RAMSTEIN AIR BASE, Germany –
Every February, the U.S. recognizes Black History Month in order to showcase the challenges, victories and contributions of these individuals throughout the nation’s history.
Contributions of the Tuskegee Airmen during World War II helped pave the way for future Airmen.
At a time when individuals were segregated based on the color of their skin and not everyone had full rights to vote.
Named after Tuskegee Army Airfield, the first class of aviation cadets entered training in July 1941 with 12 cadets and one officer. That officer, Capt. Benjamin O. Davis, Jr., would later forge history by becoming the Air Force's first black general officer. This team of 13 formed the 99th Pursuit Squadron; in May 1942 it was re-designated as the 99th Fighter Squadron. Soon after, the 100th, 301st and 302nd Tuskegee fighter squadrons combined with the 99th to form the 332nd Fighter Group and the 477th Bombardment Group of the U.S. Army Air Forces in 1944.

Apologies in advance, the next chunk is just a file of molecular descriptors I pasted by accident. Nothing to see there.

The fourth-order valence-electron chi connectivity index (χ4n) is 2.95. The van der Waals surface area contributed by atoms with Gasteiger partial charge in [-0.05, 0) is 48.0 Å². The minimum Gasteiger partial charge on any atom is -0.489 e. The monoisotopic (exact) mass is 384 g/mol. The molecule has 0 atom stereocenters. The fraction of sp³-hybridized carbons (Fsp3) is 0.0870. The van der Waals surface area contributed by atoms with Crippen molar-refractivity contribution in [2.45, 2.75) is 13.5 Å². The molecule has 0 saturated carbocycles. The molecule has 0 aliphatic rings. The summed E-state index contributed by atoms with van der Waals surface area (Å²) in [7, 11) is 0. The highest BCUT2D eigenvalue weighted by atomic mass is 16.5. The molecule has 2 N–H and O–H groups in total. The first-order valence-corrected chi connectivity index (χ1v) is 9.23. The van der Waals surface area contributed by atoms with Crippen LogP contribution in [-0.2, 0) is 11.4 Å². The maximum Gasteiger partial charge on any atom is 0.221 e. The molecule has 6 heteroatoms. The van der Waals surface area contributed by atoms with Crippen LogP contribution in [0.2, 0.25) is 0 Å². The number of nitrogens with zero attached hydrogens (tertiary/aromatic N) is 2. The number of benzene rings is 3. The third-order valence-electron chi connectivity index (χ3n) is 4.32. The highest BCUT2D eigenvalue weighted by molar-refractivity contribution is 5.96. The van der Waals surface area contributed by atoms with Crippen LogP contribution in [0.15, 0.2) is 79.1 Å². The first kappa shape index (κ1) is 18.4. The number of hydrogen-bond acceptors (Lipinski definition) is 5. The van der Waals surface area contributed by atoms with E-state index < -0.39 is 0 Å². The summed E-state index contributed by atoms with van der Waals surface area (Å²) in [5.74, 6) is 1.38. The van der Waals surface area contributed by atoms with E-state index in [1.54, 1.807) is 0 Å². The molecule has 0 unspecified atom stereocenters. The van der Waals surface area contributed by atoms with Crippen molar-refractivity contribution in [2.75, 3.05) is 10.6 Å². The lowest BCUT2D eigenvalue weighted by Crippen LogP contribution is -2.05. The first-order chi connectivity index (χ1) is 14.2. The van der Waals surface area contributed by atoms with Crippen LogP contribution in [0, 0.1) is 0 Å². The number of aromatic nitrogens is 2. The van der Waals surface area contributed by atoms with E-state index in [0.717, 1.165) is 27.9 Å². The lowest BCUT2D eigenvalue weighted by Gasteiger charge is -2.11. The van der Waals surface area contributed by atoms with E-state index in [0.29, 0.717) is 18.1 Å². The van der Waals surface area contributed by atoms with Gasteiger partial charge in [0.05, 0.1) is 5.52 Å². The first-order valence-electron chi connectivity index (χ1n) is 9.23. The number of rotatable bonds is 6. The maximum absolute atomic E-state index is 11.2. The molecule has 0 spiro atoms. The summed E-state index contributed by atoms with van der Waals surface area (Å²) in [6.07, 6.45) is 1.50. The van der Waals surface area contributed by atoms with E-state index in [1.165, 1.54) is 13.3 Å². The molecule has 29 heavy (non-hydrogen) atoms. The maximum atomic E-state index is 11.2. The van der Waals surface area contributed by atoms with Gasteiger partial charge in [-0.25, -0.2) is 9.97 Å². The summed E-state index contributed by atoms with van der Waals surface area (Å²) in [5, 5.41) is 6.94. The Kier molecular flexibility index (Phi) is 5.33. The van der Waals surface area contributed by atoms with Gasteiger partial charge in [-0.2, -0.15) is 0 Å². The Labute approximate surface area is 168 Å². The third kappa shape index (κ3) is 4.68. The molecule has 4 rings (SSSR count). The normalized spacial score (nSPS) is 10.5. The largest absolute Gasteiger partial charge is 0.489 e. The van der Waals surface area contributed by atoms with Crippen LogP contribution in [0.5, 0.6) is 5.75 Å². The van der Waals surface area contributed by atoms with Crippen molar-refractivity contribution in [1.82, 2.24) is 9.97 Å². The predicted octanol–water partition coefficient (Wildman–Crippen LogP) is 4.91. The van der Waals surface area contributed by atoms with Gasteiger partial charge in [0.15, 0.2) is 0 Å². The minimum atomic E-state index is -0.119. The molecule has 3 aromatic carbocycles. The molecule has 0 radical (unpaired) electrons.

Tuskegee pilots downed 409 German aircraft and obliterated 950 pieces of transportation equipment including a German destroyer in the Adriatic Sea near Trieste, Italy in 1944. During this endeavor, 66 Tuskegee pilots were killed, said Daniel Haulman, Air Force Historical Research Agency Chief, Organization History Division.
Additionally, 32 pilots were shot down and became prisoners of war. The most notable achievement was that no bombers were lost or destroyed during their more than 2,000 escort missions.
Willie Rogers, the oldest surviving member of the original Tuskegee Airmen passed away Nov. 2016.
During this time, the Tuskegee Airmen was successful with furthering the American civil rights movement by encouraging the U.S. military to integrate.
On June 1, 1949, Air Force officials published regulations which ended segregation. The Air Force was the first U.S. military branch to integrate black personnel.
In Sept. 2019, the Air Force designated a new jet trainer as the "T-7A Red Hawk." This trainer was named in honor of the black pilots who flew in World War II during a segregated point in U.S. military history. Specially, the 332nd Fighter Group flew aircraft which had a distinctive tail that was painted red so it was easily identifiable.
This month, don’t forget to remember all of the Airmen who came before. Remember the contributions and sacrifices they made, the legacy they left, as well as the heritage and time-honored traditions that are still carried out today.
For official Air Force information about the Tuskegee Airmen, please visit the sites, listed below.